Recycled hair may have sustainability applications in strengthening building materials, according to a research team in the College of Engineering at the University of Kentucky.
What to Know
At the College of Engineering at the University of Kentucky, a research team dubbed CatStrong is exploring the use of hair in the deployment of fiber reinforced polymer composites in the building or repairing of bridges and buildings.
Concrete construction forms fabricated with human hair reinforcement are being analyzed, designed, and deployed for testing of strength and sustainability.
The average strength of human hair is 30,000 pounds per square inch, compared to 60,000 pounds per square for steel rebar. Hair is readily available from salons, where it is usually discarded after cuttings.
The American Road and Transportation Builders Association reports that 7% of Kentucky's bridges are classified as being structurally deficient.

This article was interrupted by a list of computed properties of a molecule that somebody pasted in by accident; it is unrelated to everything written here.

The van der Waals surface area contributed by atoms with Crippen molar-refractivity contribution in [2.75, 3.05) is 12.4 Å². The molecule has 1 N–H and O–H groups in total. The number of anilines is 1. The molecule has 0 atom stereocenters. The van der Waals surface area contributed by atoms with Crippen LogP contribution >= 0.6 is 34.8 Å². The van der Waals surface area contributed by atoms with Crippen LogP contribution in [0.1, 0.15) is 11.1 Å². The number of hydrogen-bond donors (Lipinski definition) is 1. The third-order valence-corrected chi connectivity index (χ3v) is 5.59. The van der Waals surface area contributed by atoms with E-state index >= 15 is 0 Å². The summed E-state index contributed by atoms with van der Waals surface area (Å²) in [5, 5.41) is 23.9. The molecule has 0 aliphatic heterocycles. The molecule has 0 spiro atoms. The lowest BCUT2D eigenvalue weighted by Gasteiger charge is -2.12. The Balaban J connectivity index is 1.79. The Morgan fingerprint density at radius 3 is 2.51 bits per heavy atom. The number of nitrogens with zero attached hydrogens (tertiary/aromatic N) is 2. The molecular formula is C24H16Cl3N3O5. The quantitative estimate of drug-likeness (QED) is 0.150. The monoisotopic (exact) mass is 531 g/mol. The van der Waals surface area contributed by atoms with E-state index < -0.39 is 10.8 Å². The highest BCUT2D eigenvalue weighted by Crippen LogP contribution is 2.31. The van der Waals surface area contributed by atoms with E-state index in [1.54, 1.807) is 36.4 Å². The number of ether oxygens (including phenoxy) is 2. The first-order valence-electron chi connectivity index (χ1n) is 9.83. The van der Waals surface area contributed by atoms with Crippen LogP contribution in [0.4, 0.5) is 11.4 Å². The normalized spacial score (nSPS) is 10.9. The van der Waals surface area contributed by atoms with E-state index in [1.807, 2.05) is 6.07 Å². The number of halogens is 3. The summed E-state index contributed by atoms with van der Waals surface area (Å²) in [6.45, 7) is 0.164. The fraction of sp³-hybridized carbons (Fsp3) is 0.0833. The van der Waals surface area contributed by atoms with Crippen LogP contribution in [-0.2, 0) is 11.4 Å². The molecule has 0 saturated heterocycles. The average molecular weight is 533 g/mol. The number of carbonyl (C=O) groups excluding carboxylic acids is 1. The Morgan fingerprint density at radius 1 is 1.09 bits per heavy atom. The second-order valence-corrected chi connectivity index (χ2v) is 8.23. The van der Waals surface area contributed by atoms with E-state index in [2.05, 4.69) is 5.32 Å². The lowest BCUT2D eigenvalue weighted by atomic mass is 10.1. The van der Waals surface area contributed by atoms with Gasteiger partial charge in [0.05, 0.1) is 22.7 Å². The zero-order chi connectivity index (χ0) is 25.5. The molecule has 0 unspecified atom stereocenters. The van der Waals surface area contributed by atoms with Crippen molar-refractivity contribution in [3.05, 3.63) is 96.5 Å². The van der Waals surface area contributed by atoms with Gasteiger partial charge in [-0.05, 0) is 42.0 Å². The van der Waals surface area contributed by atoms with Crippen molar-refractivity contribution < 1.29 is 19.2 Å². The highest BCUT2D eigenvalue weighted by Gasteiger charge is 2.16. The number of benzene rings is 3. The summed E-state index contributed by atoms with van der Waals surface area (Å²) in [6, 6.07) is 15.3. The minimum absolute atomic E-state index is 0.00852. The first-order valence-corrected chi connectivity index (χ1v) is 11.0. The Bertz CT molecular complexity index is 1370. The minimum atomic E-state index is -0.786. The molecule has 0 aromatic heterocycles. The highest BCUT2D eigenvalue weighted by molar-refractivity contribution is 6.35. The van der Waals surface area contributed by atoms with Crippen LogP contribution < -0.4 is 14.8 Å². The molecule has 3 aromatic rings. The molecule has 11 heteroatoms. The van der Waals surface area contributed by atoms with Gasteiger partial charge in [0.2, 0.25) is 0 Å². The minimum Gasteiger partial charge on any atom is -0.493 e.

Hair-strengthened concrete is being tested. CatStrong has successfully restored more than 40 Kentucky bridges by strengthening beams, columns, piles, and walls using remarkably resilient carbon fiber fabrics, panels, and wraps.
This is a summary of the article, "How UK Research Team Is Proving Human Hair Can Be Used to Repair Kentucky Bridges, Buildings," released by the University of Kentucky on April 5, 2023. The full article can be found on engr.uky.edu .
Cite this: Human Hair Has Engineering Applications - Medscape - May 08, 2023.